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About Tennis Racket Shock Absorbers

by
author image Kevin Bliss
Kevin Bliss began his professional writing career in 1994. Since that time he has completed over 15 feature-length screenplays. He has also had articles published in "The Journal of Modern Screenwriting." Bliss received his Bachelor of Arts in English from Arizona State University and his Master of Science in film (with an emphasis on screenwriting) from Boston University.
About Tennis Racket Shock Absorbers
woman holding tennis racket Photo Credit Huntstock/Huntstock/Getty Images

A tennis racket striking a ball sends vibrations down through the frame and all the way to the grip. Regardless of whether the racket is wood or graphite, cheap or expensive, vibrations reach the player on every shot. Some believe the use of vibrations dampeners -- devices applied directly to the racket strings -- has the effect of muffling vibrations and changing the feel of contact between racket and ball. Research on the subject, however, refutes that notion.

What Causes the Vibration?

According to Yohan Chang, frame vibrations in a tennis racket are derived from the change in kinetic energy after impact with the ball. A racket needs to have a certain amount of flexibility -- allowing for the bend in the frame and subsequent vibrations when hitting a shot -- because a racket that is overly stiff will end up passing all of the shock from impact onto the arm of the player. An overabundance of vibration has not been proved to cause tennis elbow or other related conditions, but the shock can irritate such existing injuries.

Types of Shock Absorbers

Tennis legend Rene Lacoste invented the first antivibration device in 1960 -- an indication that attempts to address racket vibration have been around for some time. Most modern dampeners are made of plastic and fit between the two central main strings -- the strings running from the top to the bottom of the racket. A less expensive, homemade approach to vibration dampening involves the use of a rubber band. Tied around the bottom of the central main strings, it has the same basic effect as the manufactured version. In fact, an endorsement of the rubber band dampening can be found in Andre Agassi's use of them for his rackets.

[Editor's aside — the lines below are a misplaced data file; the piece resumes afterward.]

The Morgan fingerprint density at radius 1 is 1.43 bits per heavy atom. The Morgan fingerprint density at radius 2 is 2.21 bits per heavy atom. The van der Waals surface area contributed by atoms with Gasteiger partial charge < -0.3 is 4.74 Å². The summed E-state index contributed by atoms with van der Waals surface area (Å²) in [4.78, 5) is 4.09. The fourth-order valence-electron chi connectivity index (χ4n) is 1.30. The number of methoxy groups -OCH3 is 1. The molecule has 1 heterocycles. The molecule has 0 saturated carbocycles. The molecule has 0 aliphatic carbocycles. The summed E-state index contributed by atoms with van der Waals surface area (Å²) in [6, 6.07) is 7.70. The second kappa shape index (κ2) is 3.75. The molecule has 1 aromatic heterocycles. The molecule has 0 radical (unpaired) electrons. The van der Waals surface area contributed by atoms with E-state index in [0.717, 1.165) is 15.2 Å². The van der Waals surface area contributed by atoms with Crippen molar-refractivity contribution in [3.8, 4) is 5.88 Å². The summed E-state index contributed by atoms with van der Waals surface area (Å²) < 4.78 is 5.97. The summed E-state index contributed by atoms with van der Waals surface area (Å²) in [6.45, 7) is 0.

What the Science Says

When it comes to tennis racket shock absorbers, science has very definite answers as to the benefits. Quite simply, vibration dampeners do not work and serve no scientific purpose, according to research at the University of Birmingham in England. Results of that research showed that all the dampening devices do is alter the sound of the racket at impact. The reasoning behind this conclusion centers on the fact that the shock absorbing accessories are too small in relation to the racket to absorb any significant level of vibration.

More Effective Ways of Dampening

Just because the traditional antivibration devices don't have the intended effect does not mean that there are not ways in which to reduce the vibration in rackets. Yohan Chang writes about the potential use of a handle-end weight filled with sand. The added mass, Chang contends, would have the effect of dissipating a significant portion of the excess energy that travels down the frame. Additionally, Chang refers to the Pro Kennex Kinetic system -- present in the Pro Kennex brand of rackets -- which incorporates particulate masses in the head of the racket to create the same effect.

Psychological and Physical Effects

Despite the scientific evidence, top tennis players such as Rafael Nadal and Andy Roddick continue to use vibration dampeners. One possible explanation, according to Francois-Xavier Li, is the psychological effect. Lie suggests that players who believe that the devices work take comfort in having them on their rackets. The same is likely true for other players at all levels who use them. Tennis elbow and tendinitis -- which are sometimes thought to be held at bay by dampeners -- clearly do not benefit from the devices, though some players may believe they do.

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